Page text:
One of the new pieces of gear I got for this trip was the Thermarest NeoAir Xtherm sleeping pad. At 2.5 inches thick and an R value of 5.7, this is an extremely warm and comfortable sleeping pad. I got the regular size, and mine weighs 15.125ozs on my scales. It came with a heavy stuff sack that can also be used to blow the pad up with dry air (as opposed to lung power that adds moisture to the inside of the pad). I didn’t take the stuff sack, preferring instead to blow it up myself and store it inside a cuben fiber stuff sack that I bought separately for it.
The one thing that still amazes me about this pad is how warm it is. Once inflated all you have to do is place your hands (or any part of your body) on it and warmth is reflected back to you immediately. It is easily the warmest sleeping pad I have ever owned. Combined with my Marmot Helium 15F sleeping bag, the pad kept me toasty and warm every night on the trail. I don’t have a weather station to take with me, but most nights I would say it got down to the low to mid 30F range. One night it got really cold, somewhere in the high teens and the pad remained very warm and comfortable.
Some people report that the NeoAir sleeping pads are loud and crinkly and keep people awake. I toss and turn a lot in my sleep and I never noticed any of that at all. It never bothered me one bit, and Cesar didn’t hear it in his tent that was close by. So for me that was a non-issue.
My only issue with the pad was that it was so lightweight that I was always scared of it getting punctured and losing its inflation during the night. I constantly checked it for leaks, and I was never confident that it would last the whole week without developing a hole somewhere. I treated it very gently, and made sure I wasn’t lying on any sharp objects, but I always doubted its durability. Because it got cold during the night, I did have to re-inflate it at least once every night, but never once did it let me down. My worries were misplaced, and it is much more robust than I gave it credit for. I love this sleeping pad, and I will use it many more times in the future. I am even tempted to use it in the warmer months because it is so light and comfortable, but I will probably get a NeoAir Xlite to save a few more ounces.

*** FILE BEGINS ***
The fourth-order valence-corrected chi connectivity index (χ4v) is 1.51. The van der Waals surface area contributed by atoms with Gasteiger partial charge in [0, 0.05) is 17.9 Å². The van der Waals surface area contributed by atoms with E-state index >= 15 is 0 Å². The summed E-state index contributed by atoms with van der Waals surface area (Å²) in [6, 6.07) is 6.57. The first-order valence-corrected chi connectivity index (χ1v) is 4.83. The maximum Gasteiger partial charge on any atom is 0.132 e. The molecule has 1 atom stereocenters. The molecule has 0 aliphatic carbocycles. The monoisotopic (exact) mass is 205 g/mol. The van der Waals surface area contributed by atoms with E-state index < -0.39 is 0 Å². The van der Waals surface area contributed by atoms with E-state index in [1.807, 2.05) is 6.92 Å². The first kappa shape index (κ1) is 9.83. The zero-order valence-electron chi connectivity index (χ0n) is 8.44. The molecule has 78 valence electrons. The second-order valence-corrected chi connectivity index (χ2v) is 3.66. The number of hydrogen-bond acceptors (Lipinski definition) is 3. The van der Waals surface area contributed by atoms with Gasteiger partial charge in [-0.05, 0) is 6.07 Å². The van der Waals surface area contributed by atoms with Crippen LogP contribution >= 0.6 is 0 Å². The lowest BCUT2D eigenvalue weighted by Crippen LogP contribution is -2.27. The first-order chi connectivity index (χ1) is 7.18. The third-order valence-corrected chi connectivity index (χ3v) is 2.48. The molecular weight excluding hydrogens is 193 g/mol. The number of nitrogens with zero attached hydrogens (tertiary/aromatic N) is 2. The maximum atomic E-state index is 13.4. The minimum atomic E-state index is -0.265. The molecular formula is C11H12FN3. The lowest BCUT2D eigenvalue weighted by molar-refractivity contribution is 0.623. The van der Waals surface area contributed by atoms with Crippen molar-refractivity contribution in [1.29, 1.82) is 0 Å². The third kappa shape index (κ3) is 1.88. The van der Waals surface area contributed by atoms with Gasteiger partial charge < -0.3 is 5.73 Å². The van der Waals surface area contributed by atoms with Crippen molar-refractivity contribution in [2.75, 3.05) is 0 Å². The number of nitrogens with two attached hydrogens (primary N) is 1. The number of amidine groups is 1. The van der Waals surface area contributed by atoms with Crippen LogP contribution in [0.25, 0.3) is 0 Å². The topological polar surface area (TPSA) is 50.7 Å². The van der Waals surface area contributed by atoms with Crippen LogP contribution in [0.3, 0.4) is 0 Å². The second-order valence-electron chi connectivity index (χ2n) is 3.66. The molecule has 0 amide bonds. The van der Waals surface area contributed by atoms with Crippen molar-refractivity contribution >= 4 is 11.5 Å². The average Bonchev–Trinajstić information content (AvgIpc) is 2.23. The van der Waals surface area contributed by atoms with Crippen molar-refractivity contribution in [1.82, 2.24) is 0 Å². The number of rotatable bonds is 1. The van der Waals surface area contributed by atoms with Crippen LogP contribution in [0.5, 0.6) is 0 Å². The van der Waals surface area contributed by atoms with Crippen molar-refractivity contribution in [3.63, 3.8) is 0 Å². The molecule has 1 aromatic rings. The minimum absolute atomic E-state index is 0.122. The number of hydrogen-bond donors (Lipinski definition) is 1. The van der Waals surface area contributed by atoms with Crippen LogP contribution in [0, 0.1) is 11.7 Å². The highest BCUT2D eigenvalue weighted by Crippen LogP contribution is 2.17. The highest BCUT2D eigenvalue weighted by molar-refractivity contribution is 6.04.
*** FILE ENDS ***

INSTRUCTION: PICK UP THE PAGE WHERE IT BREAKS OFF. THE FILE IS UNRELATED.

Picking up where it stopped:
After a good night’s rest and a leisurely breakfast, the plan for today was to hike 7 miles to Fane’s Creek where we would spend the night. As is normal on the second day of a multi-day hike, both of us were sore and lethargic. It doesn’t matter what training is undertaken beforehand, nothing can prepare you for backpacking other than actually getting out there and hitting the trails. As neither of us live in areas where this is possible, being sore on the trail is an inevitability we knew we were going to have to experience.
Almost immediately after leaving camp, we came upon a small waterfall cascading over the rocks. It wasn’t flowing very much, probably because we were early in the rainy season, but it was a beautiful site, all the more so because we weren’t expecting to see it and it took us by surprise.